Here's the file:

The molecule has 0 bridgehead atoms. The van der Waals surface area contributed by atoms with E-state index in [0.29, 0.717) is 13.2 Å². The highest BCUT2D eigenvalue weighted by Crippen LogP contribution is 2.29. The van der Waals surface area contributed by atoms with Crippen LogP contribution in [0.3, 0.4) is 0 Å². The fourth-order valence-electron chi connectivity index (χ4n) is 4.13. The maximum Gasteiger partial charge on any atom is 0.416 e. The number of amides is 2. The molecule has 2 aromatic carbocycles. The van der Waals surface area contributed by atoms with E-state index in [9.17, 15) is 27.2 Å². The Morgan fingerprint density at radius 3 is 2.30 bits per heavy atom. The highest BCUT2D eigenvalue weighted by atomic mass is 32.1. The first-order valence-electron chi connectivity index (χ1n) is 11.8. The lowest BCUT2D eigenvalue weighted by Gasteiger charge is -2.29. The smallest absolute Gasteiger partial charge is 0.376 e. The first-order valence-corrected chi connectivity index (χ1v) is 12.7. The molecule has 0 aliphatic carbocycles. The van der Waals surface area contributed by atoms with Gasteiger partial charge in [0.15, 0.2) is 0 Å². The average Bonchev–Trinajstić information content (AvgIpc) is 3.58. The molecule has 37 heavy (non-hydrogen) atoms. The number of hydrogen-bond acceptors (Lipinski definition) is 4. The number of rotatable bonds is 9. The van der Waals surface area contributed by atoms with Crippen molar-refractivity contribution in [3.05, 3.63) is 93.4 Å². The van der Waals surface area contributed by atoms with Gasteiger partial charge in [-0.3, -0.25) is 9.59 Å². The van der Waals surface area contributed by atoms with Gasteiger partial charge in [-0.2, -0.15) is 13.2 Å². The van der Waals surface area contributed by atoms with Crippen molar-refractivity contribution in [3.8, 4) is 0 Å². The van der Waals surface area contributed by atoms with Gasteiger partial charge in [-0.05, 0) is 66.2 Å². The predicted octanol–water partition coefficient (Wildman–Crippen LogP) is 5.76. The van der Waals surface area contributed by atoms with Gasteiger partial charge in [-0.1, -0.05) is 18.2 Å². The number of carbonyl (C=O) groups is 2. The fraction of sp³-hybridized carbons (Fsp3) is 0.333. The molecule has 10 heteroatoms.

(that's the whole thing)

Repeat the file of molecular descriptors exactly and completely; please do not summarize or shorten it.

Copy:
The molecule has 0 bridgehead atoms. The van der Waals surface area contributed by atoms with E-state index in [0.29, 0.717) is 13.2 Å². The highest BCUT2D eigenvalue weighted by Crippen LogP contribution is 2.29. The van der Waals surface area contributed by atoms with Crippen LogP contribution in [0.3, 0.4) is 0 Å². The fourth-order valence-electron chi connectivity index (χ4n) is 4.13. The maximum Gasteiger partial charge on any atom is 0.416 e. The number of amides is 2. The molecule has 2 aromatic carbocycles. The van der Waals surface area contributed by atoms with E-state index in [9.17, 15) is 27.2 Å². The Morgan fingerprint density at radius 3 is 2.30 bits per heavy atom. The highest BCUT2D eigenvalue weighted by atomic mass is 32.1. The first-order valence-electron chi connectivity index (χ1n) is 11.8. The lowest BCUT2D eigenvalue weighted by Gasteiger charge is -2.29. The smallest absolute Gasteiger partial charge is 0.376 e. The first-order valence-corrected chi connectivity index (χ1v) is 12.7. The molecule has 0 aliphatic carbocycles. The van der Waals surface area contributed by atoms with Gasteiger partial charge in [0.15, 0.2) is 0 Å². The average Bonchev–Trinajstić information content (AvgIpc) is 3.58. The molecule has 37 heavy (non-hydrogen) atoms. The number of hydrogen-bond acceptors (Lipinski definition) is 4. The number of rotatable bonds is 9. The van der Waals surface area contributed by atoms with Crippen molar-refractivity contribution in [3.05, 3.63) is 93.4 Å². The van der Waals surface area contributed by atoms with Gasteiger partial charge in [-0.3, -0.25) is 9.59 Å². The van der Waals surface area contributed by atoms with Gasteiger partial charge in [-0.2, -0.15) is 13.2 Å². The van der Waals surface area contributed by atoms with Crippen molar-refractivity contribution in [3.8, 4) is 0 Å². The van der Waals surface area contributed by atoms with Gasteiger partial charge in [-0.05, 0) is 66.2 Å². The predicted octanol–water partition coefficient (Wildman–Crippen LogP) is 5.76. The van der Waals surface area contributed by atoms with Gasteiger partial charge in [-0.1, -0.05) is 18.2 Å². The number of carbonyl (C=O) groups is 2. The fraction of sp³-hybridized carbons (Fsp3) is 0.333. The molecule has 10 heteroatoms.